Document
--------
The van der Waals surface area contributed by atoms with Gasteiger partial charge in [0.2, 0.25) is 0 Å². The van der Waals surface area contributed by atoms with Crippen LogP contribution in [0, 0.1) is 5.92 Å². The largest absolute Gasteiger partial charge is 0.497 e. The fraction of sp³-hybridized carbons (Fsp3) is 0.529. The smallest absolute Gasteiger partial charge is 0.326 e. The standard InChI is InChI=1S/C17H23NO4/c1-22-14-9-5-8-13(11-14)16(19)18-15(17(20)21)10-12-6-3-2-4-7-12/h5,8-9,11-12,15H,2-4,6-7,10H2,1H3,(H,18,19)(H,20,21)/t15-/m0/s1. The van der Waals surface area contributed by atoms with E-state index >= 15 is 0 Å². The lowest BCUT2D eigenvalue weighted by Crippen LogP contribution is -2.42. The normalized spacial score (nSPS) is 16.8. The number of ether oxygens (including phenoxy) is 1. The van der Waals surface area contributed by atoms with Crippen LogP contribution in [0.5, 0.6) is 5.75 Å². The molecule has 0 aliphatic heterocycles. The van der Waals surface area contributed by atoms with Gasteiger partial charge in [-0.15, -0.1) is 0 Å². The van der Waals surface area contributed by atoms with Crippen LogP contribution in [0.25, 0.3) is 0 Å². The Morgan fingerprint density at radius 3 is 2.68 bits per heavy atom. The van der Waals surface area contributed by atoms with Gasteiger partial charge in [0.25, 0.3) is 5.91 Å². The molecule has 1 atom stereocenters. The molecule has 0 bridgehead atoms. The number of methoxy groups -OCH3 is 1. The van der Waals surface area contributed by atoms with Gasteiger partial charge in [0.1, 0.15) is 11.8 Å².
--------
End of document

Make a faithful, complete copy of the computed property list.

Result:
The van der Waals surface area contributed by atoms with Gasteiger partial charge in [0.2, 0.25) is 0 Å². The van der Waals surface area contributed by atoms with Crippen LogP contribution in [0, 0.1) is 5.92 Å². The largest absolute Gasteiger partial charge is 0.497 e. The fraction of sp³-hybridized carbons (Fsp3) is 0.529. The smallest absolute Gasteiger partial charge is 0.326 e. The standard InChI is InChI=1S/C17H23NO4/c1-22-14-9-5-8-13(11-14)16(19)18-15(17(20)21)10-12-6-3-2-4-7-12/h5,8-9,11-12,15H,2-4,6-7,10H2,1H3,(H,18,19)(H,20,21)/t15-/m0/s1. The van der Waals surface area contributed by atoms with E-state index >= 15 is 0 Å². The lowest BCUT2D eigenvalue weighted by Crippen LogP contribution is -2.42. The normalized spacial score (nSPS) is 16.8. The number of ether oxygens (including phenoxy) is 1. The van der Waals surface area contributed by atoms with Crippen LogP contribution in [0.5, 0.6) is 5.75 Å². The molecule has 0 aliphatic heterocycles. The van der Waals surface area contributed by atoms with Gasteiger partial charge in [-0.15, -0.1) is 0 Å². The van der Waals surface area contributed by atoms with Crippen LogP contribution in [0.25, 0.3) is 0 Å². The Morgan fingerprint density at radius 3 is 2.68 bits per heavy atom. The van der Waals surface area contributed by atoms with Gasteiger partial charge in [0.25, 0.3) is 5.91 Å². The molecule has 1 atom stereocenters. The molecule has 0 bridgehead atoms. The number of methoxy groups -OCH3 is 1. The van der Waals surface area contributed by atoms with Gasteiger partial charge in [0.1, 0.15) is 11.8 Å².